A delegation of New Zealand businessmen and women led by Dr. Oliver Hartwich, Executive Director of the New Zealand Initiative, visited Switzerland from May 21 to 26, 2017, intent on discovering policy settings that would form the basis of reform in New Zealand.
Dr. Hartwich, who holds a Masters degree in Economics and Business Administration as well as a PhD in Law from Bochum University, is a former advisor to the UK House of Lords, a Chief Economist at Policy Exchange in London, and a Research Fellow at the Centre for Independent Studies in Sydney.
On his return from the visit to Switzerland, Dr. Hartwich produced a booklet about the delegation’s findings which, he emphasised were his “opinion” of the visit. He would leave it up to the other 38 members to evaluate their findings.
“Having spent a week in Switzerland, and with a dense schedule of meetings, tours and encounters, our group was inspired and impressed, wrote Dr. Hartwich.
“In a landlocked country with few natural resources, the Swiss have built one of the most prosperous countries on earth. Among the factors behind Switzerland’s success are its political system which is built on citizen participation and engagement: its highly decentralised nature which fosters competition for better development ideas; its high quality and flexible education system which provides tailor-made pathways for its young people; and its flexible labour market.
“It was interesting to observe throughout the week, all our Swiss speakers referred to these elements of the ‘Swiss success story’.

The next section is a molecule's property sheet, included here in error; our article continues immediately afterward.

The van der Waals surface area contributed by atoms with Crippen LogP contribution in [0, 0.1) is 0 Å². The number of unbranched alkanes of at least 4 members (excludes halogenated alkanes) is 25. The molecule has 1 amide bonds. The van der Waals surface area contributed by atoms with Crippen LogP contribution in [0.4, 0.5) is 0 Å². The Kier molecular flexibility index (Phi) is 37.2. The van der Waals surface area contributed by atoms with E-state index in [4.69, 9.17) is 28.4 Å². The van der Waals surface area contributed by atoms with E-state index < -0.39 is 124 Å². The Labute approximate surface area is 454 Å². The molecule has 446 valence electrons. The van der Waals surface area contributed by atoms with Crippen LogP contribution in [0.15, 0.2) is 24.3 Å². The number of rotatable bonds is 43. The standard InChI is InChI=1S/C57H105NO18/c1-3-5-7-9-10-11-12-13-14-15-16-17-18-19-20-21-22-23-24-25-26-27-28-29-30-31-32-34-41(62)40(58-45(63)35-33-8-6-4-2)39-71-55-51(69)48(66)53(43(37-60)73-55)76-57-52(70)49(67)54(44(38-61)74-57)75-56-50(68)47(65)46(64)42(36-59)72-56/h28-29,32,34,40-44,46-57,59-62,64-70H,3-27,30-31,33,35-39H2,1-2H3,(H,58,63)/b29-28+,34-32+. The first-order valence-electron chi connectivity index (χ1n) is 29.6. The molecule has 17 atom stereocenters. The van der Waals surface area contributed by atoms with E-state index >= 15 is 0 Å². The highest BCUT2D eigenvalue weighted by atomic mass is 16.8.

“Switzerland has obviously formed its own narrative in a way that New Zealand rarely has.”
Dr. Hartwich wrote in the introduction to his booklet that New Zealanders do not know much about the way Switzerland works – “and they understand it even less”.
“Switzerland’s highly decentralised system of government seems confusing; their democracy may appear archaic; and though there is a Swiss Federal Government, it is always made up of all major parties with no real parliamentary opposition.”
The 39–strong New Zealand delegation was based in Lucerne from where they travelled to Thurgau, Zurich, Lugano and Mt Pilatus. They met with Swiss politicians from all three-tiers of government. They talked with industrialists, business leaders, regulators, and heads of business associations.
They listened to people from central and private banking backgrounds and engaged with entrepreneurs, journalists and public intellectuals and Dr. Hartwich wrote that after a week, it made them “question New Zealand’s own policy settings which we often take for granted”.
“Our visit inspired us to think boldly about New Zealand’s future. If there is one stand-out feature of Switzerland’s system of government it is their system of direct democracy. Yes, there are other countries that have referenda As well – and over the years New Zealand has voted on its flag, asset sales, and the electoral system, but in no other country are referenda an integral part of the political process as in Switzerland.”
Dr. Hartwich included a section on Switzerland’s ‘Direct and Participatory Democracy’ and provided a little history of Swiss referenda which goes back hundreds of years. Involving the people in political questions started at a time when other European nations were still governed by absolute monarchs.
Today, Dr. Hartwich discovered, at a formal level, there is a difference between the nature of the sovereign in New Zealand and Switzerland: “New Zealand derived its sovereignty from its British heritage. Sovereignty rests with Parliament. In Switzerland, meanwhile, the sovereign is the people. The difference is much more than a formality, it has practical implications.
“Because the Swiss Parliament is not the sovereign, it is not the highest instance of political power Hence Parliamentary decisions can be overturned in referenda. It is democracy in the original meaning of the word. The people rule.